- Press Release
- Feb 8, 2023
Thomas Zurbuchen: Reflections On Webb’s First Full-Color Images
What a week, one of my favorites during my nearly six years at NASA!
It was such an amazing week because it was the culmination of decades of determination and overcoming challenges that led to one of the biggest and unquestioned successes.
Years of hard work and the efforts of thousands of people across the globe led us to the release of the first full-color images from NASA’s James Webb Space Telescope on July 12. The reaction from people around the globe was incredible. To give you an idea, between July 11 – 14, there were over 1.4 million social media mentions of the Webb Telescope, and the topic was the top Google search in the United States! The story of Webb’s images reached so many; it was on the front page of 83 domestic newspapers and 45 international. There were nearly 10,000 traditional media stories written about the images, and over 1,500 TV stations covered the news.
Reflecting on this achievement, I am left feeling grateful and humble to have had a role in this moment in history. There are few times in history when we humans look at nature in an entirely new way, and Webb has already begun to make us do this with these new images. How amazing is it that we are alive right now and we are poised to gain new insight into the very foundation of our existence!
The deep gratitude I have is to the many individuals who enabled this mission and brought it to fruition. From the technicians to the scientists, everyone involved has given their best, worked extra hours, prevailed through hardship and have inched us closer to rewriting our cosmic history.
I could not be more proud of the Webb Team and everyone involved who has gotten us to where we are today. Thank you.
Now, the curtain is lifting on a new era of our cosmic story. Webb’s first full-color images are a reminder that we are but a small dot among billions of galaxies in the universe. Until now, we have never had the eyes to see the infancy of the universe, Webb is providing us with that vision in unprecedented detail. We are seeing details, stars and galaxies that humans have never seen before. What we are seeing is truly revolutionary.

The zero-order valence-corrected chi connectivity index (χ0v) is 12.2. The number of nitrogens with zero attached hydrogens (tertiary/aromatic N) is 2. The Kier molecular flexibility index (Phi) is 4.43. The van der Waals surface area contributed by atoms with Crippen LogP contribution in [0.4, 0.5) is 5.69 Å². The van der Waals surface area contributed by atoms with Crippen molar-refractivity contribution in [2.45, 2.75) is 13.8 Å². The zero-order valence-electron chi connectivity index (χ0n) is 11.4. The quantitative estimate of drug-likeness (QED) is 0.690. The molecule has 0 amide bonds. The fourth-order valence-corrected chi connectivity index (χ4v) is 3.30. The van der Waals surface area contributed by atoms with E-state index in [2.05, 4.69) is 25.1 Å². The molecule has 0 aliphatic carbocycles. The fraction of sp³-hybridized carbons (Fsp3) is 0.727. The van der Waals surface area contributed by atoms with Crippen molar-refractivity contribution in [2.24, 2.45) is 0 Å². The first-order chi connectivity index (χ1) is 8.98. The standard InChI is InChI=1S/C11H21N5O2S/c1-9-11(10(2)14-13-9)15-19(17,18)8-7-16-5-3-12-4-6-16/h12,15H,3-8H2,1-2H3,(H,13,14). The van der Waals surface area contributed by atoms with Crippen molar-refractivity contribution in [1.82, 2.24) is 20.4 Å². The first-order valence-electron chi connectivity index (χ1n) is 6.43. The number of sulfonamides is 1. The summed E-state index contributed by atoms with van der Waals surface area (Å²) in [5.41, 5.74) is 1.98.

To me, each of the images is a victory on its own. For example, the deep field with only 6 hours of integration immediately found galaxies older than 3 billion years – surely the “oldest galaxy” record is about to fall. What is more exciting to me that we also have compositional spectra of these galaxies. Modelers of star-formation and star-generations will have constraints previously inaccessible. But, I always try to look at pictures in two ways – as a scientist, but also just like observing nature or art like a child.
With that, looking at the Southern Ring Nebula and the Carina nebula is just stunning. Yes, it is about the story of star formation and the end of stars, but it is just incredibly beautiful and stunning even without the scientific explanation. Nature is beautiful, much more beautiful than we ever thought.
Finally, I loved the exoplanet spectrum – a Jupiter scale planet closer to its star than Mercury – and immediately water signatures show up with remarkably tight error bars. I can only imagine the charts we are going to look up in the whole spectrum and how we are going to learn about atmospheric composition of worlds that may or may not have the promise to harbor life.
As humans, we are intimately connected to these images. As I write this post, I look down at the gold and platinum rings on my hands and remember that these elements were likely created from merged neutron stars. Leftovers of stellar evolution – on my hand. Stellar processes and explosions of various kinds created the very elements we are made of as humans. We are made of star dust. With Webb, we’re going to peer through cosmic dust and see stars forming and dying in stellar explosions that eject material that seed new stars to be born. A violent cycle, but one that is essential.
We had seen before with Hubble that these star forming regions are stunning and provide us with enormous amounts of learning. Now, with Webb, we are looking at these stellar nurseries in new detail that will reshape how we understand the evolution of galaxies.
We are just beginning to write this next chapter in our cosmic history books and I could not be more excited to see what story Webb helps us tell. The fact that we can look into the universe and use what we learn to change the way we think about ourselves is one of the most profound things science can do.
It gives me hope to witness the power of humans as they achieve greater things in the face of adversity and create the impossible together. Thank you for joining us in this journey to unfold the universe.